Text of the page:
This Feb. 9, 2016, file photo shows ice forming on pipelines built near the Colville-Delta 5 field, or as it’s more commonly known, CD5, drilling site on Alaska’s North Slope. The Trump administration will consider a new management plan and expanded oil drilling for the National Petroleum Reserve-Alaska, an Indiana-size area that former Interior Secretary Ken Salazar characterized as an “iconic place on our Earth.” The Bureau of Land Management announced Thursday, Nov. 21, 2019, it will take public comment through Jan. 21 on four alternatives for the reserve in northern Alaska. (AP Photo/Mark Thiessen,File)

This Feb. 9, 2016, file photo shows ice forming on pipelines built near the Colville-Delta 5 field, or as it’s more commonly known, CD5, drilling site on Alaska’s North Slope. The Trump administration will consider a new management plan and expanded oil drilling for the National Petroleum Reserve-Alaska, an Indiana-size area that former Interior Secretary Ken Salazar characterized as an “iconic place on our Earth.” The Bureau of Land Management announced Thursday, Nov. 21, 2019, it will take public comment through Jan. 21 on four alternatives for the reserve in northern Alaska. (AP Photo/Mark Thiessen,File)

Agency to consider expanded drilling in reserve

The reserve is home to two caribou herds and provides ecologically significant wetlands.

  • By DAN JOLING Associated Press
  • Thursday, November 21, 2019 10:35pm
  • News

ANCHORAGE — The Trump administration will consider a new management plan and expanded oil drilling for the National Petroleum Reserve-Alaska, an Indiana-size area that former Interior Secretary Ken Salazar characterized as an “iconic place on our Earth.”

The Bureau of Land Management announced Thursday it will take public comment through Jan. 21 on four alternatives for the reserve in northern Alaska.

Two alternatives could allow lease sales on lands previously designated as special conservation areas under the Obama administration.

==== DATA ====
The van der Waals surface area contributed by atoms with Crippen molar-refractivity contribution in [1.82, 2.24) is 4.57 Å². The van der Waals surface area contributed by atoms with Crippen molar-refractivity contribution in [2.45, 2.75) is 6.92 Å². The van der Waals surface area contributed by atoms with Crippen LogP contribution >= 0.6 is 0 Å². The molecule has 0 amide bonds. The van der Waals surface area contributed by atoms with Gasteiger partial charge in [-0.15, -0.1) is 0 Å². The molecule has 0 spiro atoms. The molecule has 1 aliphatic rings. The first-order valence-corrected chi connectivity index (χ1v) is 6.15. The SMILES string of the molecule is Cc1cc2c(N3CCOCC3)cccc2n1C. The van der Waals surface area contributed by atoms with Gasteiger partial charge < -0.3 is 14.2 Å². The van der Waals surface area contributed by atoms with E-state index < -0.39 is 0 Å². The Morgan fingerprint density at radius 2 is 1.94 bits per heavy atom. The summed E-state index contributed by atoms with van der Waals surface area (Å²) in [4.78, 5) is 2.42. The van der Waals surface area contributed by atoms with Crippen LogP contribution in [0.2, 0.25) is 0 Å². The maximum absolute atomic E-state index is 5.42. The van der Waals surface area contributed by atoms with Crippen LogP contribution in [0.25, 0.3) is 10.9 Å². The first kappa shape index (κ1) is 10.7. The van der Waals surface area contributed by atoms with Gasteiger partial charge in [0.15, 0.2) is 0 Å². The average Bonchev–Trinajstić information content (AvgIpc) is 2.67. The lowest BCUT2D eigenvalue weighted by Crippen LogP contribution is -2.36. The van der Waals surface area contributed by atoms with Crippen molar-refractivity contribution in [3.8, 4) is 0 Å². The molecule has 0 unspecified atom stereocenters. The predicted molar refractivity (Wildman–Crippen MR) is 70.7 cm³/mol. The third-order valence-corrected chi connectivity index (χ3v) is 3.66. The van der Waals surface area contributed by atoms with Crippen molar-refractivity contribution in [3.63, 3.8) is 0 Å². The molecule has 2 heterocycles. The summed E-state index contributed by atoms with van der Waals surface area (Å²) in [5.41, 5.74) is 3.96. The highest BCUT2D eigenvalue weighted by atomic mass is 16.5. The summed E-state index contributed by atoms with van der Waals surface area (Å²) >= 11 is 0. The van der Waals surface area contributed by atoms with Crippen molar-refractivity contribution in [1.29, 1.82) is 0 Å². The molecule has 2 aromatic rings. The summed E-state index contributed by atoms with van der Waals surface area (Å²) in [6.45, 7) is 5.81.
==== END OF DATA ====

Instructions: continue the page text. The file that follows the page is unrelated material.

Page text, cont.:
The goal of a new management plan is increased energy production and greater energy security for the nation, BLM Alaska director Chad Padgett said.

“With advancements in technology and increased knowledge of the area, it was prudent to develop a new plan that provides greater economic development of our resources while still providing protections for important resources and subsistence access,” Padgett said.

The reserve is home to two caribou herds and provides ecologically significant wetlands used for breeding by migratory waterfowl from around the world. Its entire coastline is habitat for threatened polar bears.

In 2013, Salazar signed off on the current plan that split the reserve roughly in half between land for petroleum development and conservation areas.

Kristen Miller, conservation director at Alaska Wilderness League, said the Interior Department spent years working on the plan with tribal and local governments, conservation organizations, the state of Alaska and others.

“Abandoning this science-based, common sense approach in favor of oil and gas interests is recklessly short-sighted and will place at risk local indigenous communities and the region’s diverse wildlife that rely on this vital piece of our nation’s public lands,” she said.

The petroleum reserve was created in 1923 by President Warren Harding as the Naval Petroleum Reserve and set aside as an emergency oil supply for the Navy. The reserve covers 35,625 square miles. Congress in 1976 renamed the reserve and transferred administration to the Interior Department.

The reserve is south of the northernmost U.S. city, Utqiagvik, formerly Barrow.

When the current management plan was put in place, the BLM estimated that lands available for development contained nearly three-fourths of the economically recoverable oil in the reserve.

The 2013 plan expanded a special conservation area around Teshekpuk Lake, which provides habitat for shorebirds and migratory waterfowl, including black brant, Canada geese and greater white-fronted geese.

The plan also created the Peard Bay Special Area, which contains the highest density of spectacled eider nesting areas in Alaska, according to the Alaska Wilderness League.

It enlarged the Utukok River Uplands Special Area, used by the western Arctic caribou herd for calving and relief from summer insects.

The most aggressive alternative considered by the BLM would allow leasing and oil drilling infrastructure within the entire Teshekpuk area and parts of the Utukok River Uplands.


• By Dan Joling, Associated Press


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